Opening of Commission on Status of Women 62nd Session

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ENGLISH 12-Mar-2018 03:02:41
Ending male-dominated power dynamics underpinning violence, discrimination, in everyone’s interest, Secretary-General tells Women’s Commission at opening of 62nd session.
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Without timely help from local police officers, Purity Soinato Oiyie, a 22‑year-old Maasai woman from Kenya, would have been genitally circumcised as a child then married off to a 70-year-old man, the Commission on the Status of Women heard today at the opening of its sixty-second session.

Instead, she had become the first woman in her community to finish university and now she dreamed of pursuing a graduate degree, Ms. Soinato Oiyie told the Commission, whose session, to be held from 12 to 23 March, would focus on the priority theme of achieving gender equality and the empowerment of rural women and girls. Wearing a Maasai necklace beaded with the words “Stop FGM” [female genital mutilation], she delivered a joint statement on behalf of civil society, with Tarcila Rivera Zea, a Quechuan activist in Peru and leader in the indigenous women’s movement. Ms. Rivera Zea said that, while previous generations had aimed at female literacy, new dreams, such as those of Ms. Soinato Oiyie, were now building ever brighter futures.

Such dreams must be realized, said Phumzile Mlambo-Ngcuka, Executive Director of the United Nations Entity for Gender Equality and the Empowerment of Women (UN-Women). “It has never been so urgent to hold leaders accountable for their promises for accelerating progress” on the 2030 Agenda for Sustainable Development objectives, she said, stressing that progress was slowing and even reversing. Still, around the world, an unprecedented hunger for change in women’s lives was growing alongside a recognition that, when women banded together, “they can make demands that bite”.

United Nations Secretary-General António Guterres said progress for women and girls meant changing the unequal power dynamics that underpinned discrimination and violence. All men should support women’s rights, which “is why I consider myself a proud feminist”, he continued. Since his appointment as Secretary-General, gender parity in the United Nations Senior Management Group had been met for the first time, a zero-tolerance policy on sexual harassment had been established and an initiative was addressing sexual exploitation and abuse by those serving the United Nations. But, change must go beyond strategies and statistics.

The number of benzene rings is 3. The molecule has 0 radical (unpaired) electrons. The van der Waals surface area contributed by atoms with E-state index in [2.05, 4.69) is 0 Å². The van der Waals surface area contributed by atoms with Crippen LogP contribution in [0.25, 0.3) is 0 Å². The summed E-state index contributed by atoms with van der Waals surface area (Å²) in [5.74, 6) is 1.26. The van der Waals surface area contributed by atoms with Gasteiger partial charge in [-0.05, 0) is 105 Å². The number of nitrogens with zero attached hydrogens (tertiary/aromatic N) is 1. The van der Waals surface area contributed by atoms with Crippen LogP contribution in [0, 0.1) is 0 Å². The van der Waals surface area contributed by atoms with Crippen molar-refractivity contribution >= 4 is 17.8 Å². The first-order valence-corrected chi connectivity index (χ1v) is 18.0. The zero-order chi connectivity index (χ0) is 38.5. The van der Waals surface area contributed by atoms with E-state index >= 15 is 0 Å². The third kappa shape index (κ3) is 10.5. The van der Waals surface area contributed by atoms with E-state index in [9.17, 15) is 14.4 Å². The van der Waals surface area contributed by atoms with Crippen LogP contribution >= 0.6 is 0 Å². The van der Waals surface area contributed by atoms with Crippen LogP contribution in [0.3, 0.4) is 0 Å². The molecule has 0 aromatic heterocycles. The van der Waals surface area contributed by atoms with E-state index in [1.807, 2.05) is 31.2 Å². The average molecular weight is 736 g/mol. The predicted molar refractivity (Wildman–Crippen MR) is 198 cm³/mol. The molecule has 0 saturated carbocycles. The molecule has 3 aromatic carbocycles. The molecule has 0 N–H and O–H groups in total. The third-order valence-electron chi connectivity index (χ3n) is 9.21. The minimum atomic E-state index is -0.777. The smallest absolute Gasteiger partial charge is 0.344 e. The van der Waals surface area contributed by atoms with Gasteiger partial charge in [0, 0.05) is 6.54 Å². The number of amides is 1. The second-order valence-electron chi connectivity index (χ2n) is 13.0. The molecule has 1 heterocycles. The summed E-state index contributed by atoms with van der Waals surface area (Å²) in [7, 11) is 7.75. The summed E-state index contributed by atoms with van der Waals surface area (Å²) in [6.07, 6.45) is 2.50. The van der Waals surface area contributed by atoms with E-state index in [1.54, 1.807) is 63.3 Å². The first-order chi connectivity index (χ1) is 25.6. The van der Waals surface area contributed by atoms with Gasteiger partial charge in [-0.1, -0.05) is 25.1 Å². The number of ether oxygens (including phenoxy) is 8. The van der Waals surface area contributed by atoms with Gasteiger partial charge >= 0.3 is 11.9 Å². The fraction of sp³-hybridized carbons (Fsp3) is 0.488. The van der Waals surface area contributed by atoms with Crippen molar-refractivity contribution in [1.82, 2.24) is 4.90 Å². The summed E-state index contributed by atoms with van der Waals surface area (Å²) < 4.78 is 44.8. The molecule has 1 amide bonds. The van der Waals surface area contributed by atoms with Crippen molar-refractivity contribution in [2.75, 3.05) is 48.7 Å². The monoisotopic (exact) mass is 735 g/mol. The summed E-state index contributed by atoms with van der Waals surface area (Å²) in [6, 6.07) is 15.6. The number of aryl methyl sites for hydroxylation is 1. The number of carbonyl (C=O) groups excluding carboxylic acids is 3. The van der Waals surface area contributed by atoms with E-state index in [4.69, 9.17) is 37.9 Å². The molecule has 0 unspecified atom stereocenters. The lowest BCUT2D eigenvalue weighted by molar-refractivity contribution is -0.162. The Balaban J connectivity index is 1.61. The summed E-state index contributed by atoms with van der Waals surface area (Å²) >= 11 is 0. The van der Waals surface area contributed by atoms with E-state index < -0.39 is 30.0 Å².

Echoing those words, General Assembly President Miroslav Lajčák (Slovakia) said neither peace nor development could take hold without women’s leadership and participation. Cornelia Richter, Vice-President of the International Fund for Agricultural Development (IFAD), underscored that all the 2030 Agenda’s Sustainable Development Goals hinged on the realization of Goal 5 on gender equality, adding that empowering rural women and girls was both possible and essential.

Elaborating on related objectives, Economic and Social Council President Marie Chatardová (Czech Republic), said gender equality and the empowerment of women and girls spanned all the Sustainable Development Goals. Indeed, the Commission’s focus on rural aspects was both timely and well-aligned with the 2030 Agenda and the Council’s work. As the Commission had long provided a road map for the United Nations in empowering women and promoting gender equality, its work should continue to guide and inspire Member States and stakeholders across the world.

Newly elected Commission Chair Geraldine Byrne Nason (Ireland) said the current session was a key moment on the path to ending discrimination against women and girls once and for all. Indeed, “time is up” on women taking second place around the world, she said, challenging the Commission to do more and do better.

Also during the opening segment, Dubravka Šimonović, Special Rapporteur on Violence against Women, cited significant recent achievements, including the 2017 adoption by the African Commission on Human and People’s Rights of new guidelines combating sexual violence. She also described a “major global change of attitudes” and a shift from tolerance and normalization to open rejection of perpetrators of violence against women. Dalia Leinart, Chair of the Committee on the Elimination of Discrimination against Women, introduced its report on its sixty-seventh and sixty-eighth sessions (document E/CN.6/2018/12), highlighting a special focus on education, land ownership and access to health and reproductive care.

At the outset of the meeting, the Commission elected Shah Asif Rahman (Bangladesh) and Rena Tasuja (Estonia) as Vice-Chairs and designated Koki Muli Grignon (Kenya) as Rapporteur. The Commission also appointed the representatives of Nigeria, Qatar and the Russian Federation to serve on the Working Group on Communications for the session.

In the afternoon, the Commission held four ministerial round tables, titled “good practices in the empowerment of rural women and girls”, the first two focusing on education, infrastructure and technology, food security and nutrition, and the second two centred on access to justice, social services and health care, and the prevention of gender-based violence.

The session’s priority theme would steer high-level interactive dialogues and guide negotiations on draft proposals expected to be adopted at the closing meeting on Friday, 23 March.
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